I'm not sure how I ended up with it, but for as long as I can remember I've been playing softball with my sister's glove. It's wonderfully broken in; when you lay it down it lies flat as a flounder. It's also a little on the small side, which I like because I often play third base, and everyone knows that if you want to be anything like Brooks Robinson, arguably the best-fielding third baseman who ever lived, you need a smaller glove so it's easier to get the ball out fast and fire it to first. It's fit me perfectly over the years, and about the only thing wrong with it is that it has MY SISTER'S NAME in big, black capital letters along the left pinkie.
Earlier this summer I was playing the Hot Corner for my college team when a line drive burst through the leather strap that holds all the fingers together. And now they're all splayed out and useless. I thought about finding a guy who could repair it, but by some weird act of synchronicity it just so happens that Robert had outgrown his first mitt and was ready for a new one. Made of leather, like the big boys use. I decided he and I should Have A Moment, so we headed off to the sporting goods store and picked out a new pair of his-and-his baseball mitts.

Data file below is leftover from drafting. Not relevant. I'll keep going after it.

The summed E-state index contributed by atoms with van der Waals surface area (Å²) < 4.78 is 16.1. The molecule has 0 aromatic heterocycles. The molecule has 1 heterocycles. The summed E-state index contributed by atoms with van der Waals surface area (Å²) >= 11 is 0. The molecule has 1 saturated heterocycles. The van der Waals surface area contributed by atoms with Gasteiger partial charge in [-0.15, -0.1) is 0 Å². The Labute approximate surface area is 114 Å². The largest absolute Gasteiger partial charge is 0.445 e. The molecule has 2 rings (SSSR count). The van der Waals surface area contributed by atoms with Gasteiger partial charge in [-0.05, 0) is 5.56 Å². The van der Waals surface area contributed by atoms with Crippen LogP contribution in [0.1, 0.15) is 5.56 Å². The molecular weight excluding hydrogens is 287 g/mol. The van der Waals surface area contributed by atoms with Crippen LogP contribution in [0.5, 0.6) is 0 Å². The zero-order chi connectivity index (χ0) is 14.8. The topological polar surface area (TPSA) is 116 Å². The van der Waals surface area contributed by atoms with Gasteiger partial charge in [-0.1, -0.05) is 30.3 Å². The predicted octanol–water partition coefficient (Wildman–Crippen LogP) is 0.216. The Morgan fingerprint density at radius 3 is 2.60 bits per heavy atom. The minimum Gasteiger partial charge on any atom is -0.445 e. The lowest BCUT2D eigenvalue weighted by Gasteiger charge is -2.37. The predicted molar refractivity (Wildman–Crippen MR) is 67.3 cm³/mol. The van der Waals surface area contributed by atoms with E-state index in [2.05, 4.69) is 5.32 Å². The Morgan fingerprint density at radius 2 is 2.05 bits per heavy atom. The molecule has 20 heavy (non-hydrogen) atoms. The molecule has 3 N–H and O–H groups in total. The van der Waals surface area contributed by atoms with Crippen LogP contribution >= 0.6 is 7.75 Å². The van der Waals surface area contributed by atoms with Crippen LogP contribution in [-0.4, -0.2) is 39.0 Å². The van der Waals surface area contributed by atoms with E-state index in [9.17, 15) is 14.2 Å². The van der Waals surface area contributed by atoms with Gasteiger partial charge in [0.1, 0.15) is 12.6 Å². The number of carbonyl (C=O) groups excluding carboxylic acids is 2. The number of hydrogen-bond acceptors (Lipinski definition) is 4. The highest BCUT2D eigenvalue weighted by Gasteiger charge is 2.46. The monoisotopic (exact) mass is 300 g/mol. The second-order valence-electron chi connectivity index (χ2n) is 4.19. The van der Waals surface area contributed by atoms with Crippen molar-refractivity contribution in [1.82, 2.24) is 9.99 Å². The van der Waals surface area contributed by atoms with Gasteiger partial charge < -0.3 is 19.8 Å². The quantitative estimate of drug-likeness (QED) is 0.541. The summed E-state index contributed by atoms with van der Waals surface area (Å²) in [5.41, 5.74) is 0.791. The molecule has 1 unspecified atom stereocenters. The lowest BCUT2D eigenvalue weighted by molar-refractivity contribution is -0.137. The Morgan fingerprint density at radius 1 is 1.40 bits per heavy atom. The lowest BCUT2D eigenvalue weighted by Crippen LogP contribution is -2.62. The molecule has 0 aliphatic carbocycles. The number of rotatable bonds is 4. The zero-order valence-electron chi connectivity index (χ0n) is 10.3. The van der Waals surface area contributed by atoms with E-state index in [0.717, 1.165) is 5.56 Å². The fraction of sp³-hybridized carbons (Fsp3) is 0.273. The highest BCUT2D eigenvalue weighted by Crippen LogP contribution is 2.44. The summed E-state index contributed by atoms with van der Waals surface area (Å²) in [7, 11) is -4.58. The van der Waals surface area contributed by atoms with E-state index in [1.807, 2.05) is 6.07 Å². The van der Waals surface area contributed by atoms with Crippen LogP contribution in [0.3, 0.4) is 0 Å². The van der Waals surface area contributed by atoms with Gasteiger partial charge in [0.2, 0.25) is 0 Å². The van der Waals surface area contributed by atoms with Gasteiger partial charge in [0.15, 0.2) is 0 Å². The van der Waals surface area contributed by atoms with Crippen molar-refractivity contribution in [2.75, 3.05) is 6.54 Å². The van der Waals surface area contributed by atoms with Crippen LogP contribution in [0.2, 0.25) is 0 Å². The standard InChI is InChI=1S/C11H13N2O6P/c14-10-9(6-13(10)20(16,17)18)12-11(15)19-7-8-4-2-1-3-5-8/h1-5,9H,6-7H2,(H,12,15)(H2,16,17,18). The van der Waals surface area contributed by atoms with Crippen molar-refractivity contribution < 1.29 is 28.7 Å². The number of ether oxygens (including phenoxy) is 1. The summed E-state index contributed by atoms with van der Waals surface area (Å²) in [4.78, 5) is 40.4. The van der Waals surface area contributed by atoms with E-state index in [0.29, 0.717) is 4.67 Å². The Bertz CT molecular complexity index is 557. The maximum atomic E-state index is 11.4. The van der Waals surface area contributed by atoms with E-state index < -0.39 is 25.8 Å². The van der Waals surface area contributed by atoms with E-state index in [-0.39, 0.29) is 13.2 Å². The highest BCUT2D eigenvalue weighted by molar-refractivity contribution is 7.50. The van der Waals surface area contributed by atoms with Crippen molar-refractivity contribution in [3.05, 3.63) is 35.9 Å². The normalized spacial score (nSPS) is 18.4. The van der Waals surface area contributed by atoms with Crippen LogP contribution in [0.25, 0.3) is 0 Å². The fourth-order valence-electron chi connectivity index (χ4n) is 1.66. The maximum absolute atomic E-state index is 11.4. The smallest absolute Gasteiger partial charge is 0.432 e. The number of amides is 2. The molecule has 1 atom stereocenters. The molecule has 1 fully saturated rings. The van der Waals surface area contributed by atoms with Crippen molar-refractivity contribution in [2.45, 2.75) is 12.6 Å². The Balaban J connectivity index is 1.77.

We picked out a pair of beauties. His is all tan, with a big red "R" logo on the thumb. Mine is blond and tan, with a criss-cross webbing that looks like a checkerboard. It's hard as a rock, but at least my son won't eventually be mortified by his aunt's name on his old man's mitt.
We also got one of those training hardballs, which are softer but still have a good heft to them. And when we got to Fake Grass Field he started firing "mustard pitches" at me that made my palm ring on impact. And I thought, Holy Cripes. Six months ago I was lobbing whiffle balls at him, and now he's already graduated to bringing the heat with a big-boy ball.
Slow it down, kid. Willya?